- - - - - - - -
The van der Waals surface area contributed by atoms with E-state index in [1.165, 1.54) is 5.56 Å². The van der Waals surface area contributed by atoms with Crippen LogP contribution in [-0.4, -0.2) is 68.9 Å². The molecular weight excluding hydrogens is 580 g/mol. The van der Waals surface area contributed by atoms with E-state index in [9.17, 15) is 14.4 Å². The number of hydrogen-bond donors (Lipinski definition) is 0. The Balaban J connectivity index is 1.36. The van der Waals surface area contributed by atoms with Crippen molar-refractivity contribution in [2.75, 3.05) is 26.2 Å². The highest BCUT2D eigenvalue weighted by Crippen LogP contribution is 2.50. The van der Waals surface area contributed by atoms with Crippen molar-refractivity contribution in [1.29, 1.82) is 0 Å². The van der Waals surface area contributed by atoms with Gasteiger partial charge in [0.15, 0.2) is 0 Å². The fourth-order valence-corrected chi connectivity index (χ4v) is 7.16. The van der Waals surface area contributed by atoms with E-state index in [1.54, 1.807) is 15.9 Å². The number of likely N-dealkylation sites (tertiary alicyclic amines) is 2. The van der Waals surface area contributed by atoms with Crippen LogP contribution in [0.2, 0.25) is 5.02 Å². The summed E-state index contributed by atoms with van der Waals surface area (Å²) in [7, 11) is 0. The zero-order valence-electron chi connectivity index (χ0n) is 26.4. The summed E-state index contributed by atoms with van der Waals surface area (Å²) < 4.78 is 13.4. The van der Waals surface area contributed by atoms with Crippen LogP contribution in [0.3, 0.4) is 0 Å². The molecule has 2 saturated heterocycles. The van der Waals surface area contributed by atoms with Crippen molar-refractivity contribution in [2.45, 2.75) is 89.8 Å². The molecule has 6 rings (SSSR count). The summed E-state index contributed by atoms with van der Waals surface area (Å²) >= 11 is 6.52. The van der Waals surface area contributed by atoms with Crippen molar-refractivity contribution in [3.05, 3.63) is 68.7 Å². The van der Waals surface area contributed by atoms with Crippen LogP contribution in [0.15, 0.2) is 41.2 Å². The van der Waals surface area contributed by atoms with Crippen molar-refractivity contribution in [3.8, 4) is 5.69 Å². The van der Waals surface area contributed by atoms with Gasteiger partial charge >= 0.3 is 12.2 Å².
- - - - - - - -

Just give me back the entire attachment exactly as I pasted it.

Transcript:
The van der Waals surface area contributed by atoms with E-state index in [1.165, 1.54) is 5.56 Å². The van der Waals surface area contributed by atoms with Crippen LogP contribution in [-0.4, -0.2) is 68.9 Å². The molecular weight excluding hydrogens is 580 g/mol. The van der Waals surface area contributed by atoms with E-state index in [9.17, 15) is 14.4 Å². The number of hydrogen-bond donors (Lipinski definition) is 0. The Balaban J connectivity index is 1.36. The van der Waals surface area contributed by atoms with Crippen molar-refractivity contribution in [2.75, 3.05) is 26.2 Å². The highest BCUT2D eigenvalue weighted by Crippen LogP contribution is 2.50. The van der Waals surface area contributed by atoms with Crippen molar-refractivity contribution in [1.29, 1.82) is 0 Å². The van der Waals surface area contributed by atoms with Gasteiger partial charge in [0.15, 0.2) is 0 Å². The fourth-order valence-corrected chi connectivity index (χ4v) is 7.16. The van der Waals surface area contributed by atoms with E-state index in [1.54, 1.807) is 15.9 Å². The number of likely N-dealkylation sites (tertiary alicyclic amines) is 2. The van der Waals surface area contributed by atoms with Crippen LogP contribution in [0.2, 0.25) is 5.02 Å². The summed E-state index contributed by atoms with van der Waals surface area (Å²) in [7, 11) is 0. The zero-order valence-electron chi connectivity index (χ0n) is 26.4. The summed E-state index contributed by atoms with van der Waals surface area (Å²) < 4.78 is 13.4. The van der Waals surface area contributed by atoms with Crippen LogP contribution in [0.3, 0.4) is 0 Å². The molecule has 2 saturated heterocycles. The van der Waals surface area contributed by atoms with Crippen molar-refractivity contribution in [2.45, 2.75) is 89.8 Å². The molecule has 6 rings (SSSR count). The summed E-state index contributed by atoms with van der Waals surface area (Å²) >= 11 is 6.52. The van der Waals surface area contributed by atoms with Crippen molar-refractivity contribution in [3.05, 3.63) is 68.7 Å². The van der Waals surface area contributed by atoms with Crippen LogP contribution in [0.15, 0.2) is 41.2 Å². The van der Waals surface area contributed by atoms with Crippen molar-refractivity contribution in [3.8, 4) is 5.69 Å². The van der Waals surface area contributed by atoms with Gasteiger partial charge >= 0.3 is 12.2 Å².